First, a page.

The difficulties of recruiting transactional lawyers
The last couple of years have been really tough on City lawyers when it comes to finding a new position. With so many having been made redundant you would have thought that decent transactional lawyers would be sitting around in fields, waiting to be snapped up as recruitment across the City unfreezes in response to the re-establishing of deal pipelines.
But frequently, in recent months, we have been asked by our clients why they are unable to find the right people to fill their on-going corporate and finance vacancies. Whilst it’s impossible to predict precisely what any given firm’s obstacles may be, there are underlying trends in the market that may at least go some way to explain some of the difficulties.
A lot of City firms are currently looking to hire mid-level banking and corporate lawyers, including all of the magic circle and many others in the top 30 (as well as a handful of US law firms). These roles tend to be fairly generalist roles, as opposed to the more specific leveraged finance, property finance, project finance roles of pre-recession (although we have also noticed that there is again an increased appetite within these areas). This poses two potential problems for any firm: i) there is plenty competition in the market when it comes to recruiting; and ii) over the last half a dozen years or so, lawyers have become more and more specialised and so the pool of potential candidates with the breadth of experience and/or the desire to broaden their experience is automatically diminished.
The latter is probably less of an issue if a firm is prepared to be flexible and can commit resources to taking somebody on and training them up in areas they are less familiar with. This is easier said than done when the need to recruit generally comes from a lack of resource in the first place, but partners must consider taking a mid to long term view. Of course there are potential candidates in the market who will already have more of a generalist background, but, as the tendency to specialise becomes increasing prevalent in the upper ranks of the LB100, those more generalist lawyers are probably likely to be in firms below the ideal radar to be of much interest to the larger City firms. As an aside, we would speculate that four or five years ago, in a bull market, law firm partners may have been more than happy to take on candidates from lower ranked firms, but, rightly or wrongly, still feel that the current market is weak enough to be able to attract lawyers from the upper ranks. Whether this is the case or not, addressing this particular issue is (to a large extent) within the control of the firm.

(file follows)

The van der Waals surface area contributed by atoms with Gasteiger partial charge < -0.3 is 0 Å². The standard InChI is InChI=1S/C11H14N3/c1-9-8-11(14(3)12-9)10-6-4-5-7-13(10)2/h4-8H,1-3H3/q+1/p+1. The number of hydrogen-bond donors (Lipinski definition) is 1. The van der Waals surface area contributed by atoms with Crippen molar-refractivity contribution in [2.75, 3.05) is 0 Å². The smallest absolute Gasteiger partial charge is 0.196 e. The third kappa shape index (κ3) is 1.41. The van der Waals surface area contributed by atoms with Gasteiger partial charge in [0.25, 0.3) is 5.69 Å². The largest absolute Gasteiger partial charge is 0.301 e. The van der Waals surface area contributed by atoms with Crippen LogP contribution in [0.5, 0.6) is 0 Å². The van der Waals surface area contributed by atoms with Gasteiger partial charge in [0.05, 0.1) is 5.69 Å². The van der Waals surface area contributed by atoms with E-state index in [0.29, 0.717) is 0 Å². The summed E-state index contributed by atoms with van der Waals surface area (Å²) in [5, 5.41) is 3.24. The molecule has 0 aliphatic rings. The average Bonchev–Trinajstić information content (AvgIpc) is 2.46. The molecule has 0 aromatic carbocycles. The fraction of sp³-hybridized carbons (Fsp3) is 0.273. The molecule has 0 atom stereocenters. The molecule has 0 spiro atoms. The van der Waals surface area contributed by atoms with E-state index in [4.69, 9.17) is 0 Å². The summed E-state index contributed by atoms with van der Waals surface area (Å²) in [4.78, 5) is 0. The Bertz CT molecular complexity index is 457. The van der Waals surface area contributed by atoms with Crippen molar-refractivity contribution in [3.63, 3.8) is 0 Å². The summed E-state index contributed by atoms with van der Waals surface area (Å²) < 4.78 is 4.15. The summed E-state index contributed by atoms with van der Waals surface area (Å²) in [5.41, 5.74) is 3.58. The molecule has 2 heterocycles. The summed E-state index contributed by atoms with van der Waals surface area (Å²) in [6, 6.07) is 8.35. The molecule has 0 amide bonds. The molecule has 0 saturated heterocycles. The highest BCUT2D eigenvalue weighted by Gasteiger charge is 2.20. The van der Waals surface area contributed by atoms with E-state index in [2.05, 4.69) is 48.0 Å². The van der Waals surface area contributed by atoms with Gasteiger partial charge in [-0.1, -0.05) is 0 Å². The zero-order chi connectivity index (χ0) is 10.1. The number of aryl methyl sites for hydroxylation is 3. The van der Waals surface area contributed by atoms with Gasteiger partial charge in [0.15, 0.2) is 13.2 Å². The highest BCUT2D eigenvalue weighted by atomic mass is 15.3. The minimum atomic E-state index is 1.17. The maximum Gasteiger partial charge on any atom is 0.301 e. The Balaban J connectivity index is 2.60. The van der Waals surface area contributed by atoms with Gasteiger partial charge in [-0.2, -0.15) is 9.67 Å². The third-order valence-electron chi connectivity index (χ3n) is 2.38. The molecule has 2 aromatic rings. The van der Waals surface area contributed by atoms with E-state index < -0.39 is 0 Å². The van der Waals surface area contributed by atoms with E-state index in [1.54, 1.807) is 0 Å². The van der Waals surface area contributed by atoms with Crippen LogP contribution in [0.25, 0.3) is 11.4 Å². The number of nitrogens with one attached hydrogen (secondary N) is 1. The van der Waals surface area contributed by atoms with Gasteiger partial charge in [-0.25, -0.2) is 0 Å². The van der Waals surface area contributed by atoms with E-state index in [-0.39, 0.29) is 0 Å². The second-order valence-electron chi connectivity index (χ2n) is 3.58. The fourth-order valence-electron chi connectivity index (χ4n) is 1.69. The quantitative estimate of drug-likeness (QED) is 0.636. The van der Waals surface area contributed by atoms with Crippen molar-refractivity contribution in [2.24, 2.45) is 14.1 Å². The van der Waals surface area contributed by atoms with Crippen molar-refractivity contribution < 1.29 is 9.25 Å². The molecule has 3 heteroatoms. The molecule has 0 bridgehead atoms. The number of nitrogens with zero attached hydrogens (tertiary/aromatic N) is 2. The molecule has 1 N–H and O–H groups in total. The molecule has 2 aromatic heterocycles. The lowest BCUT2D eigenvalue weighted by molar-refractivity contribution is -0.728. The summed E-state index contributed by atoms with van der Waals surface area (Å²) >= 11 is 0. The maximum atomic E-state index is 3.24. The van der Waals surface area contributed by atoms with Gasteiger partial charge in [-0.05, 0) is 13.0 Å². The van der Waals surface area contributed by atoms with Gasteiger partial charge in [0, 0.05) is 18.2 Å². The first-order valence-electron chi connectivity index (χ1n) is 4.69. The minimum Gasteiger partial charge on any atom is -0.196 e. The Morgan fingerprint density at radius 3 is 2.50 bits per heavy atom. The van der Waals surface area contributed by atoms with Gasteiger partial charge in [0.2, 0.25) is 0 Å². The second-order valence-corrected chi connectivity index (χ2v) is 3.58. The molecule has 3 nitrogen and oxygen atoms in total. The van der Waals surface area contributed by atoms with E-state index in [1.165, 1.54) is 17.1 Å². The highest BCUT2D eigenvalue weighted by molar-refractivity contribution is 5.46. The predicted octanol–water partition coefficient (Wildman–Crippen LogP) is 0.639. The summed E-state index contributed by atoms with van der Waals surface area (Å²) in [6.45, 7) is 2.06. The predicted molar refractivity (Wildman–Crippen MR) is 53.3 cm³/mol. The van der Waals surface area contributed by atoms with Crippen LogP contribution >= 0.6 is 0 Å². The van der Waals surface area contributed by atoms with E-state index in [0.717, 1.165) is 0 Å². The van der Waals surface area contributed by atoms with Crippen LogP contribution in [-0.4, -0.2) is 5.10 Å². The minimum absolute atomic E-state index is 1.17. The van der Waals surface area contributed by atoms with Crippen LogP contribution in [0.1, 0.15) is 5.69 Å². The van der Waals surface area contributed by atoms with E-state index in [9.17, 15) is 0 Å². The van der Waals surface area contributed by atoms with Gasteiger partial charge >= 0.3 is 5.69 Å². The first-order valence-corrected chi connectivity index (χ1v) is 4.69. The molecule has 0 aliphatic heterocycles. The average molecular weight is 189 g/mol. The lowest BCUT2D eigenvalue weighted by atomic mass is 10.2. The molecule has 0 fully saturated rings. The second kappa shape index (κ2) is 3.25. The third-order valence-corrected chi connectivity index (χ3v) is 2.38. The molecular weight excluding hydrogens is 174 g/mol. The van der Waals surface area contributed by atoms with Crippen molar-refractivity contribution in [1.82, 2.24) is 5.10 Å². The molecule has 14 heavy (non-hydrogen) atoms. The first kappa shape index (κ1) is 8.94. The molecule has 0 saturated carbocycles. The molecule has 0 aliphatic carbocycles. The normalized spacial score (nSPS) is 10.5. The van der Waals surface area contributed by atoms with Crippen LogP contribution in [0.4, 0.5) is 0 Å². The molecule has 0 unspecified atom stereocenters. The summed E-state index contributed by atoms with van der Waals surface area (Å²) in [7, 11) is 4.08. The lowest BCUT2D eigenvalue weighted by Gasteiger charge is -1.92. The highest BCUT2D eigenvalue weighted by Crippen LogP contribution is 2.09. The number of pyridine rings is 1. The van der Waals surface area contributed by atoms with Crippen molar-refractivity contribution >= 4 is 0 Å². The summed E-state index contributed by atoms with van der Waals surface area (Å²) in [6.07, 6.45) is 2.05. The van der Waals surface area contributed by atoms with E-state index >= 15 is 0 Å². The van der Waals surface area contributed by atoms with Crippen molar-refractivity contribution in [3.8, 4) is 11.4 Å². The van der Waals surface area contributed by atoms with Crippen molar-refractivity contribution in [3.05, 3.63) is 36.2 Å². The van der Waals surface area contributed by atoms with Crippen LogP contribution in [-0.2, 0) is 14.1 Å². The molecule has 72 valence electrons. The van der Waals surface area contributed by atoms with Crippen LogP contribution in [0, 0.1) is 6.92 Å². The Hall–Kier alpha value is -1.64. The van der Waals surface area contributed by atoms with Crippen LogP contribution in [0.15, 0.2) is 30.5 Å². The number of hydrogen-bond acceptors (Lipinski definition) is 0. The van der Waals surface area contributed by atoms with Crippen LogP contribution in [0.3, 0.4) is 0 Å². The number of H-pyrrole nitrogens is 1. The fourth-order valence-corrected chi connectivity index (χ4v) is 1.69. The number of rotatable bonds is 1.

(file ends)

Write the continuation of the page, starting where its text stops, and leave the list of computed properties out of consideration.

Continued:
The more difficult matter to deal with is the competition. Those firms that are recruiting in these areas that already have headline grabbing deal sheets are more likely to attract the “right” sort of candidate. But a firm whose greatest strengths lie in other, possibly diametrically opposed practice areas (such as litigation, insurance, real estate etc.) may have their reputation within corporate and banking completely overshadowed. Many firms will argue that they are just as strong in transactional work as say litigation, but market perceptions are hard to change and it usually takes at least a decade for those perceptions to catch up with reality (and when it comes to recruiting contentious lawyers, you can be sure they’ll be shouting about their “market leading” reputation in litigation, which can undo all the PR department’s hard work).
Although recruitment levels at law firms are picking up at a reasonable rate, there is still an overriding sense that the economy remains unstable, with some still fearing a “double-dip” recession. Attrition rates (leaving aside redundancy) are at extremely low levels and we anticipate this will remain the case for a few months yet. However, with the number of people taking a peek at the market increasing (13% in 2009 compared to 24% in 2010 according to Legal Week), there eventually has to come a time when the pressure builds up and attrition rates start to rise rapidly. Maybe then these City law firms will have a greater pool in which to fish.
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